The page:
Player two has entered the game. Welcome to WatchMojo UK and today we’ll be counting down our picks for the top 10 British video game developers. For this list, we’ll be focusing on the most impressive and significant video game developers from Britain, both past and present.
We’re starting with a typically British brand of gaming here, as Sports Interactive is famously known for creating the extremely addictive “Championship Manager” and “Football Manager”. Essentially just focussing on football titles, SI didn’t just make this list for creating a decent footy manager simulator, they made it because they’ve bossed that section of the market since its first “Champ Man” game 25 years ago. And it all started from someone’s bedroom. The company’s success ultimately led them to become a subsidiary of SEGA in 2003.
A company made up of ex-Lionhead Studios employees – we’ll get to Lionhead later – it took just four years after starting up in 2006 for Media Molecule to become a branch of Sony Computer Entertainment. What game clinched it for them? Well, their first game actually, the multi-award winning, fun-loving “LittleBigPlanet”. Following up with other titles like “Tearaway”, it was their LBP franchise that really made a splash. Being a totally original concept and an undeniable gamechanger, it influenced future releases on the PS3 and many puzzle and platform games that followed. This is another example of a company finding its perfect niche.
After releasing various games in different genres, battle strategy eventually became Creative Assembly’s bread and butter, with its “Total War” series setting the benchmark for battlefield simulation. And the first game in the franchise, “Shogun: Total War”, is still regarded as one of the best strategy games out there. Over the last few years however, the developer has surprised gamers everywhere by branching out, with titles like the claustrophobic “Alien Isolation” and epic “Halo Wars 2”. Batman has had a turbulent history in the world of video games, with some great and some not-so-great entries.
But Rocksteady’s “Batman: Arkham” series surpassed expectations. Established in 2004, Rocksteady hasn’t been that active, with its only other exploration being “Urban Chaos: Riot Response” in 2006. But it seems Rocksteady were biding their time, waiting to release what is arguably the best handful of Batman video games ever made. If you want to know how to make a successful superhero game that thrives off its source material, come to these guys. There’s an abundance of British developers that’ve made great driving games.
Codemasters, Bizarre Creations, Evolution Studios – but our vote goes to Criterion Games. Sure, they’ve made the likes of “Black” in 2006, “Deep Fighter” in 2000 – and remember 2001’s “Airblade”? But they’ll always be known for their crash, smash, adrenaline-soaked “Burnout” series, as well as their “Need for Speed” additions. “Burnout” in particular showed gamers that crashing was sometimes just as fun as winning. Criterion also recently collaborated with DICE to create “Star Wars Battlefront II”.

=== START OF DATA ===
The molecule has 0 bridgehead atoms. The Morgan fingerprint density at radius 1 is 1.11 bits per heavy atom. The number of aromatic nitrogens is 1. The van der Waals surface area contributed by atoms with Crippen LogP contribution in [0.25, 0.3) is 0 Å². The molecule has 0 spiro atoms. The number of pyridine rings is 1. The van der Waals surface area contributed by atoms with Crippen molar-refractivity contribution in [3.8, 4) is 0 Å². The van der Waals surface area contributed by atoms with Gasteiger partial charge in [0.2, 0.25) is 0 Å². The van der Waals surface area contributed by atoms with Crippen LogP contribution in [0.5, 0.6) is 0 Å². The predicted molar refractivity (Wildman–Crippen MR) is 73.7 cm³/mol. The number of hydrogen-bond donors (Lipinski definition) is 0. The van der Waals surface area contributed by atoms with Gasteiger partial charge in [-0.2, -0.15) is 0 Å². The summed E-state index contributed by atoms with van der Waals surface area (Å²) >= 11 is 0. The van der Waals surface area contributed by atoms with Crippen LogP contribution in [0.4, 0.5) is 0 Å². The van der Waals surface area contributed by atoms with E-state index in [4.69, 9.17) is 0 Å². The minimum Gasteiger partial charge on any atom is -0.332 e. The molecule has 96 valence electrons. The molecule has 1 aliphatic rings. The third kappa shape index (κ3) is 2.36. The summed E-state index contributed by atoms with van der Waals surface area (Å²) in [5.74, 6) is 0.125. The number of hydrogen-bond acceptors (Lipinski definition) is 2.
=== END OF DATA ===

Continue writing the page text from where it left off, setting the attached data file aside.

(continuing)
Free Radical Design
Now dissolved, although technically rebirthed as Dambuster Studios in 2014, Free Radical Design made its name with the popular “TimeSplitters” series that began back in the year 2000. It also produced games like “Second Sight” and, after it was taken over and became Crytek UK, “Crysis 2” and “Crysis 3”. Unfortunately, the flop of the game “Haze” and the cancellation of “Star Wars: Battlefront III” sent the developer into bankruptcy. Hopefully we will see it live on through Dambuster.
It’s easy to forget just how popular and influential Traveller’s Tales has been over the years – especially given its high number of kids’ games and recent monopoly of LEGO in gaming. But it’s created some brilliant mascot-fronted classics, with games in the “Sonic”, “Crash Bandicoot” and “Spyro the Dragon” franchises. It’s even got Disney titles like “A Bug’s Life”, “Finding Nemo” and “Toy Story” under its belt. For many, it’s a developer that defined their childhood, and it’s still going strong.
Chances are, if you’ve played games by this developer, you won’t have merely dipped your toe, you’ll have gone full curtains closed, 24 hour gaming, snacks and all – because it’s responsible for epics like “Fable” and “Black & White”. Yes, the seemingly endless, immersive world of the “Fable” franchise, and Lionhead’s horse in the ever-expanding role playing genre. It’s “Black & White” series, where you play the hand of god, has proved a popular RPG as well. But let’s not forget its take on the film industry with “The Movies”. This developer has evolved into greatness, starting out as Acme Software, then becoming DMA Design, and finally in 2001,
Rockstar North. Its 90s days saw it release a flurry of “Lemmings” games, before establishing itself as a powerhouse with “Grand Theft Auto” in 1997. Since then, it’s took its smash and grab GTA formula and spawned an entire legacy of games, as well as other violent releases like “L.A.Noire”, “Red Dead Redemption” and the highly-controversial “Manhunt”. Its releases read like a who’s who of glorious gaming ultraviolence.
Before we reveal our top pick, here are a few honourable mentions. It may not be the heavyweight it once was, but there’s no denying what Rare has done for the gaming industry, with colossal titles like “Banjo-Kazooie”, “Donkey Kong Country” and oh, a little game called “Goldeneye 007” for the Nintendo 64. In many ways, Rare has set the frameworks and benchmarks for a series of different genres over the years, with makers everywhere trying to emulate the addictiveness of its games, like Goldeneye’s enthralling multiplayer format. Rare is a legendary developer and one well-deserving of this list’s top spot.